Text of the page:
HISTORIC PHOTOS OF CAMP DAVID
Nestled in the Catoctin Mountain Park in Frederick County, Maryland, is Camp David, a retreat for use by the President of the United States.
Officially a U.S. Navy installation, the facility was originally built by the Works Progress Administration as a camp for government employees, opening in 1938. President Franklin D. Roosevelt took it over and named it “Shangri-La,” for the mountain kingdom in Lost Horizon, the 1933 novel by James Hilton. It was later renamed by President Dwight D. Eisenhower in honor of his then-five-year-old grandson, Dwight David Eisenhower II.
Over the years, American presidents and their families have used it for a variety of reasons. Some spent weekends there relaxing with their families. Others have used it to study, write, or confer with top advisers. A few have used it to conduct global diplomacy and forge historic peace agreements. During his first visit to Camp David, President Biden played Mario Kart with his granddaughter Naomi (and won!). Read More
The Daughters of Yalta
A Distinguished Author Event Celebrating the 136th Birthday of First Lady Bess Wallace Truman
Featuring Catherine Grace Katz
Saturday, February 13 | 2 PM CST
Please join us online for the 2021 Bess Wallace Truman Birthday Celebration featuring Catherine Grace Katz, author of The Daughters of Yalta. Read More
A Lasting Valentine’s Day Gift
The Perfect Personalized Gift for Your Sweetheart
VALENTINE’S DAY IS SUNDAY, FEBRUARY 14
Please Order by Friday, February 12
Profess your love on Valentine’s Day with a custom engraved Valentine’s Day Brick – a unique gift that will last forever. Order by February 12 to receive a downloadable certificate announcing your thoughtful gift. Read More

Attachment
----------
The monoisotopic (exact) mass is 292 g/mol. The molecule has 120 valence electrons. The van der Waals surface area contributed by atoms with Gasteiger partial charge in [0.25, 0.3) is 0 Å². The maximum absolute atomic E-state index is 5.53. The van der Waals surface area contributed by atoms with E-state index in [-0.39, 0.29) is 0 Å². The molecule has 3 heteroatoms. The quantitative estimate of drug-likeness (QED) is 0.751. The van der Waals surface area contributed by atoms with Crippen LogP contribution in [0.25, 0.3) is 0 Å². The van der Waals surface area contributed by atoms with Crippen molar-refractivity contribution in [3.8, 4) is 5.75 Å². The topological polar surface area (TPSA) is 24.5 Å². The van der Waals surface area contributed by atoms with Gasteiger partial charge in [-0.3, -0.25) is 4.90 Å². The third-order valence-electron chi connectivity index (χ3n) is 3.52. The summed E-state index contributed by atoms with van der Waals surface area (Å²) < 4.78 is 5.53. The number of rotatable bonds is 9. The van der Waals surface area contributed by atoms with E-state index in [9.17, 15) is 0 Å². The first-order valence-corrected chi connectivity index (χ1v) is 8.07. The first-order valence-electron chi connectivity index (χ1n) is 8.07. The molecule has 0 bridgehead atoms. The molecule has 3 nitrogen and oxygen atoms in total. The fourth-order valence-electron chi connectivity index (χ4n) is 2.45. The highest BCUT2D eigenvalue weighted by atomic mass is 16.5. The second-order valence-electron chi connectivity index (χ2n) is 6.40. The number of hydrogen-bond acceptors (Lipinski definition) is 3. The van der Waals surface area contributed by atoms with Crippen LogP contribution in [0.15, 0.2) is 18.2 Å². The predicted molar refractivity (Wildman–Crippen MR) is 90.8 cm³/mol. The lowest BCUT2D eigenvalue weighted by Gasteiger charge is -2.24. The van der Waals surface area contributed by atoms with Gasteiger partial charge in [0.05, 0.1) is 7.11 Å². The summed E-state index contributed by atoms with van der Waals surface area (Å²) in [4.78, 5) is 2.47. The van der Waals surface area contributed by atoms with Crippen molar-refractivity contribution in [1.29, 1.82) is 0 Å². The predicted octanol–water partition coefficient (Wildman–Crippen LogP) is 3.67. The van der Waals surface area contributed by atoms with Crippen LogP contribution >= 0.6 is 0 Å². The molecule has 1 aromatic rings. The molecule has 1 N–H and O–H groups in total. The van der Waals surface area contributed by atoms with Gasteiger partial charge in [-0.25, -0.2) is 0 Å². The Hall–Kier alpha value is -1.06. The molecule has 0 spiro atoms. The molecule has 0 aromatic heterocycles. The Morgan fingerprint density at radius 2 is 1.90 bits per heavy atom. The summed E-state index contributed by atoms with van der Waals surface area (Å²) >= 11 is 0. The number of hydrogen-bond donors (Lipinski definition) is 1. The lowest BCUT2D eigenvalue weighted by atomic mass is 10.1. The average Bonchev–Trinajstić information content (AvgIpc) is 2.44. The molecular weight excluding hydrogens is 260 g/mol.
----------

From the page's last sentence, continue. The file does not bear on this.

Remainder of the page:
The Long Telegram
George Kennan and the Most Influential Cable in American History
Featuring Evan Thomas, in Conversation with Truman Library Director Kurt Graham
Tuesday, February 23 at 5:30 PM CST
Before the “Cold War,” there was “The Long Telegram.”
75 years ago this month, a Moscow-based U.S. diplomat named George Kennan sent an 8,000-word telegram to President Truman’s State Department. The “problem of how to cope with [the Soviets],” he argued presciently, “is undoubtedly the greatest task our diplomacy has ever faced and probably the greatest it will ever have to face.”
Today, “The Long Telegram” is regarded as a foundational U.S. document, right up there with the Declaration of Independence, The Federalist Papers and George Washington’s Farewell Address. As a sign of its enduring significance, the telegram’s 75th anniversary appears on top-ten lists of historic moments to note in 2021.
What influence did this 19-page cable have in 1946? And how does it continue to inform U.S. policy today? Read More
Isaac Woodard and the Awakening of President Truman
“YOU CAN’T CURE A MORAL PROBLEM BY IGNORING IT.” – President Harry S. Truman
Today marks the 212th birthday of Abraham Lincoln, remembered for his leadership through the Civil War and our nation’s greatest moral and political crises.
But February 12 marks another important day in American history. This is a difficult and mostly forgotten story, but one we feel certain President Truman would ask us to remember. It changed the course of American history. It changed him.
75 years ago today, Sergeant Isaac Woodard – a returning, decorated African American WWII veteran – was removed from a Greyhound bus in Batesburg, South Carolina, after he challenged the bus driver’s disrespectful treatment of him. Woodard, still in uniform, was arrested by the local police chief, Lynwood Shull, and brutally beaten and blinded while in custody.
You can hear it straight from Harry…
Exclusive Sneak Peek
Step Inside the $26 Million Truman Museum Renovation
Wednesday, February 10 | 6PM CST
The renovation of the Truman Library and creation of the new Truman exhibition is nearing completion. The exhibit and audiovisual installation teams are busy finalizing the state-of-the-art multimedia, hands-on interactives, and cases for never-before-seen documents and artifacts. Read More